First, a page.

PILGRIMS’ PROTEST IN KYRGYZSTAN  Claims and counter-claims of wrongdoing in the 
Muslim clerical establishment are a symptom of an organisation in need of 
change.  By Tolkun Sagynova in Bishkek 

and flooding get a chance to start again, though some analysts suspect their 
relocation to a sensitive border area is a form of social engineering.  By IWPR 
staff in Dushanbe 


winners as well as the awards ceremony held in London please go to: 

IWPR LAUNCHES CENTRAL ASIAN NEWS AGENCY: News Briefing Central Asia is a new 
concept in regional reporting, comprising analysis and “news behind the news” 
in Kazakstan, Kyrgyzstan, Tajikistan and Turkmenistan. Available at: 

**** www.iwpr.net 

REPORTING CENTRAL ASIA RSS: http://www.iwpr.net/en/rca/rss.xml 

TURKMEN RADIO: INSIDE VIEW is an IWPR radio training and broadcast project for 
Turkmenistan. View at: http://www.iwpr.net/?p=trk&s=p&o=-&apc_state=henh 

RECEIVE FROM IWPR: Readers are urged to subscribe to IWPR's full range of free 
electronic publications at: 

GIVE TO IWPR: IWPR is wholly dependent upon grants and donations. For more 
information about how you can support IWPR go to: 

**** www.iwpr.net 


Claims and counter-claims of wrongdoing in the Muslim clerical establishment 
are a symptom of an organisation in need of change.

By Tolkun Sagynova in Bishkek 

As Muslims in Kyrgyzstan prepare to set off on pilgrimage to Mecca later this 
month, there is mounting pressure on the country’s Islamic leaders, with 
allegations that the last Hajj was mismanaged. 

But as accusations of corruption and poor management fly around, commentators 
are saying the real problem is that the institution within which mainstream 
Islam is organised, a hierarchical “directorate” that is a holdover from Soviet 
times, is no longer capable of managing itself, let alone serving as 
interlocutor between secular state and the Muslim community. 

Demonstrations in the capital Bishkek and in Osh, the main city in southern 
Kyrgyzstan, were followed by the November 24 launch of a campaign to gather 
signatures in support of removing Murataly Ajy Jumanov as Chief Mufti of 

The first protest, on November 15, involved about 50 people who picketed the 
Spiritual Directorate of Muslims of Kyrgyzstan, the official governing body for 
Islamic affairs. The demonstration in Osh two days later was much larger, with 
2,000 people calling for the resignations of both Jumanov and Jolbors 
Jorobekov, who heads the State Agency for Religious Affairs.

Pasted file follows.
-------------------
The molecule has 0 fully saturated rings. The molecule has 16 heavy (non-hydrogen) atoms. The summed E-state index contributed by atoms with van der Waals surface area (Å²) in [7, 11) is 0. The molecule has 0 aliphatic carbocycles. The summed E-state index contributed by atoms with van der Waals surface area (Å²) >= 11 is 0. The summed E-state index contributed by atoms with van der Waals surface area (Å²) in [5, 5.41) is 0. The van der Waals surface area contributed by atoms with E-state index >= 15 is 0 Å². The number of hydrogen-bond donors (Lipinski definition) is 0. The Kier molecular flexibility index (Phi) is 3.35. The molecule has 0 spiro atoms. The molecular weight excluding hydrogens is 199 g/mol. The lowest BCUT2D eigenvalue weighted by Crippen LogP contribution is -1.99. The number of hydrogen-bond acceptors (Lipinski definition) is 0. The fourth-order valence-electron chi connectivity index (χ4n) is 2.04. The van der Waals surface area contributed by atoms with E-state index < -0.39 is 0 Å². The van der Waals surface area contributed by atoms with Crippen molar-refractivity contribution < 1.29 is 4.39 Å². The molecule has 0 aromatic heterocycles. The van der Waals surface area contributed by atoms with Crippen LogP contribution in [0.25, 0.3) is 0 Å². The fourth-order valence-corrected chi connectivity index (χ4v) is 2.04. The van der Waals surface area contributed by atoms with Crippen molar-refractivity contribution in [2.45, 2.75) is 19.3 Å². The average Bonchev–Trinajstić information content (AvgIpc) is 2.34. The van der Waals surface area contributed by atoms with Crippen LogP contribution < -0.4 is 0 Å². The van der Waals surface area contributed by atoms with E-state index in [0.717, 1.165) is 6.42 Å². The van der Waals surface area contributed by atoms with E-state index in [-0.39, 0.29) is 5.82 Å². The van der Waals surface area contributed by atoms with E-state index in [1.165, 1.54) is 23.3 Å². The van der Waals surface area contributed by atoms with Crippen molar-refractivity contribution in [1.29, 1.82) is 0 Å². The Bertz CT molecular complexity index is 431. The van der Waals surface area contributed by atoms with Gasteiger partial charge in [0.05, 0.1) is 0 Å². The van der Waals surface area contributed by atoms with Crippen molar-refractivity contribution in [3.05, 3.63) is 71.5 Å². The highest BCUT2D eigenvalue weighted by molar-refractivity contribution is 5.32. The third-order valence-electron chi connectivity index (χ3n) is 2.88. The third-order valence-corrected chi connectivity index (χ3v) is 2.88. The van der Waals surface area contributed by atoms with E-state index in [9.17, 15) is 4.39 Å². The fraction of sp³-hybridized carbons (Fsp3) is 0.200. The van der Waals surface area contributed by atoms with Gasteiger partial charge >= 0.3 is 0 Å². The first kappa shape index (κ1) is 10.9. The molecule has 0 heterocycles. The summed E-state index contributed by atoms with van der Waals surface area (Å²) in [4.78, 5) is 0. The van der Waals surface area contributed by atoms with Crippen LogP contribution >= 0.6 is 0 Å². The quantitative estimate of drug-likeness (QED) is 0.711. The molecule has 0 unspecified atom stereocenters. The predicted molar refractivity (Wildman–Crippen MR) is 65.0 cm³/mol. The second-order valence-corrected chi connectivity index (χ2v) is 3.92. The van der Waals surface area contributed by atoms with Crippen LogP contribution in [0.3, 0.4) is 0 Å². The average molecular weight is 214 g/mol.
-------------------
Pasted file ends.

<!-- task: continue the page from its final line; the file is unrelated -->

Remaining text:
In a statement addressed to President Kurmanbek Bakiev the following day, 200 
Muslims from Osh and the other southern provinces - Jalalabad and Batken - said 
the problems that marred the last pilgrimage had still not been resolved. 

Late last year, as pilgrims prepared to set off on the journey to Saudi Arabia 
for the Hajj which took place in January 2006, about 2,000 found they were 
barred from going even though they had paid for their trips in advance. Some 
had sold their last cow just to get a chance to take part in what could be a 
once-in-a-lifetime spiritual experience. Most have not got their money back. 

Kyrgyzstan had been given a quota of 4,500 pilgrims by the Saudi authorities, 
and travel arrangements were managed under the Spiritual Directorate, of which 
the mufti is head. 

An investigation by the parliament and the security service subsequently 
established that many of those travelling to Mecca as part of the Kyrgyz 
contingent were people from neighbouring countries, using false passports. The 
suspicion was that Kyrgyz nationals who had prepaid for their trips were bumped 
off the list – presumably after local Hajj organisers collected a bribe from 
the foreigners. 

Responding to calls for his removal, the mufti accepted that there had been 
some wrongdoing, but he said his office had looked into the matter and had 
dismissed a number of local officials. 

“The accusations should be addressed to the Hajj organisation headquarters,” he 
said. “We only offer them guidance on Islamic principles.”

Jumanov defended his own position robustly, saying, “As mufti and as the 
spiritual leader of the entire Muslim community, I categorically state that 
these demands are without foundation. I see no reason why I should resign. 

“I have never striven to cling to this post. I came here to do good things, not 
to engage in intrigue.”

The campaign against Jumanov appears to be more complex than a straightforward 
campaign by disgruntled pilgrims against a clerical leadership they think has 
failed them. At least some of the mufti’s opponents are in fact insiders. The 
November 15 demonstration in Bishkek, for example, was led by Nematulla 
Jeenbekov, who lost his job as deputy mufti in February because of his alleged 
role in the Hajj debacle, and Abdumanap Masaliev, dismissed from the Muslim 
directorate in October after being accused of misusing money.

Many commentators believe the Hajj issue masks a deeper power-struggle within 
the Muslim directorate, a powerful body that enjoys state backing and controls 
assets such as mosque buildings and Hajj finances. And although Kyrgyzstan has 
its share of radical groups such as Hizb-ut-Tahrir, this battle among the 
mainstream Muslim clergy appears to be about control, not theology. 

A faction within the 30-member Ulema Council, the assembly of religious 
scholars which steers the Muslim directorate, seems to lobbying against its own 
chairman, Jumanov. Some members have written to State Secretary Adakhan 
Madumarov asking him to press for the mufti’s dismissal. 

By law Kyrgyzstan is a secular state, and the government cannot interfere in